A TFSA asset allocation error with a return of $0 by The Motley Fool

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© Reuters. A TFSA asset allocation error with a return of $0

The Tax-Free Savings Account (TFSA) is the best investment vehicle for Canadians to achieve their short-term, long-term and retirement financial goals. Unlike the Registered Retirement Savings Plan (RRSP), you can keep your TFSA beyond age 71.

The government wants users to benefit from the tax-free money growth of TFSAs for life. Eligible investments include bonds, mutual funds, GICs, ETFs, stocks and cash. All interest, gains or capital gains inside the account are exempt from tax. As a result, the TFSA balance grows faster. Withdrawals are also tax-free, so there are no penalties.

Asset Allocation TFSA users should also consider asset allocation as important as tax exemptions. The TFSA is not an ordinary savings account, as its name suggests. Many users underutilize their accounts or miss out on huge tax savings because they hold more cash than income-generating assets.

It’s true that cash is king, but the TFSA is not a deposit of idle money. Although cash is instant liquidity, the return from a TFSA is negligible, if any. The financial instruments mentioned above will yield much more than money.

Many TFSA account holders prefer dividend-paying stocks, due to higher yields and recurring income streams, usually quarterly. Your balance should accumulate faster if you continue to reinvest dividends. As long as you don’t overcontribute or run a business by buying and selling stocks, the Canada Revenue Agency (CRA) won’t step in and impose taxes.

Cheap Cash Cow If you’re concerned about budget or don’t have enough to max out the 2022 annual limit, cheap dividend stocks are available. Diversified Royalty (:DIV) trades at just $3.28 per share but pays a generous 6.71%. Instead of spending $1,000 on useless stuff, invest the money in this royalty stock to generate $67.10 of tax-free passive income.

The $395.86 million multi-royalty company owns the trademarks of six ongoing commercial ventures. It receives revenue or royalties from Mr. Lube, AIR MILES, Sutton, Mr. Mikes, Nurse Next Door and Oxford Learning Centre. Under pre-pandemic or normal conditions, royalty streams are predictable and growing.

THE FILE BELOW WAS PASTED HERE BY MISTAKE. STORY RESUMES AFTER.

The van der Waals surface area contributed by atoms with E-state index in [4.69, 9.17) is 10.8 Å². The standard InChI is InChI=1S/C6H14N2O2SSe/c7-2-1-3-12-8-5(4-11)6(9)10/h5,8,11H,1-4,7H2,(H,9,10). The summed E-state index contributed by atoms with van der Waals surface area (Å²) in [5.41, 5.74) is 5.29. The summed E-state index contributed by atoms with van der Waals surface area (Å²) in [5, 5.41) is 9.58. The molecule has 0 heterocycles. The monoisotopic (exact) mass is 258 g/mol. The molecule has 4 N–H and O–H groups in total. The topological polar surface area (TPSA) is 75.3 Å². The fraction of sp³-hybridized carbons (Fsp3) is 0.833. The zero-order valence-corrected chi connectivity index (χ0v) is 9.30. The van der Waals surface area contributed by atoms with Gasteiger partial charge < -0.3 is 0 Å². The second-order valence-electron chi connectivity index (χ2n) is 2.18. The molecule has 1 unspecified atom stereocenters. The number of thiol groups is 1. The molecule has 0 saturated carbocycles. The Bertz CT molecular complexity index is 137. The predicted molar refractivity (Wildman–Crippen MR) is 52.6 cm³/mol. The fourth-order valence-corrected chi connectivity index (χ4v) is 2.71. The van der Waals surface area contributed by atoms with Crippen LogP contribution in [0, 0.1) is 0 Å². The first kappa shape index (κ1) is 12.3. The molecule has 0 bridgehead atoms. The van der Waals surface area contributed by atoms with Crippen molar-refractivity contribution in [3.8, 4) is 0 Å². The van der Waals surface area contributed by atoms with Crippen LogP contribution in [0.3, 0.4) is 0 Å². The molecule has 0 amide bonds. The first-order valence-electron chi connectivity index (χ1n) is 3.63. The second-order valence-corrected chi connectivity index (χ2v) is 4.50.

The good news for investors is that the company returned to profitability last year. For the year ended December 31, 2021, net income reached $23.5 million, compared to a net loss of $8.9 million in 2020. Its President and CEO, Sean Morrison, said: “DIV is well positioned for a strong 2022 with continued improvement from our royalty partners. and increased royalty earning opportunities.

Long-term holding Canada’s sixth largest bank is an ideal holding for TFSA investors building retirement wealth. National bank of Canada (TSX:TSX:) continues to impress investors. In the first quarter of Fiscal 2022 (quarter ended January 31, 2021), net income increased 22% to $932 million compared to the first quarter of Fiscal 2021.

Laurent Ferreira, President and CEO of NA, said, “Strong revenue growth enabled the bank to achieve a strong return on equity in the first quarter. At $93.58 per share, potential TFSA investors can participate in the 3.72% yield. Payment is expected to be secure, recurring and sustainable, given the low payout ratio of 31.71%.

Hold less cash Cash is acceptable in a TFSA, but users should allocate less in the account. More emphasis should be placed on the growth of tax-free money and the tax-saving features of the unique investment vehicle.

The post TFSA asset allocation error with $0 return appeared first on The Motley Fool Canada.

Fool contributor Christopher Liew has no position in any of the stocks mentioned. The Motley Fool has no position in the stocks mentioned.

This article first appeared on The Motley Fool

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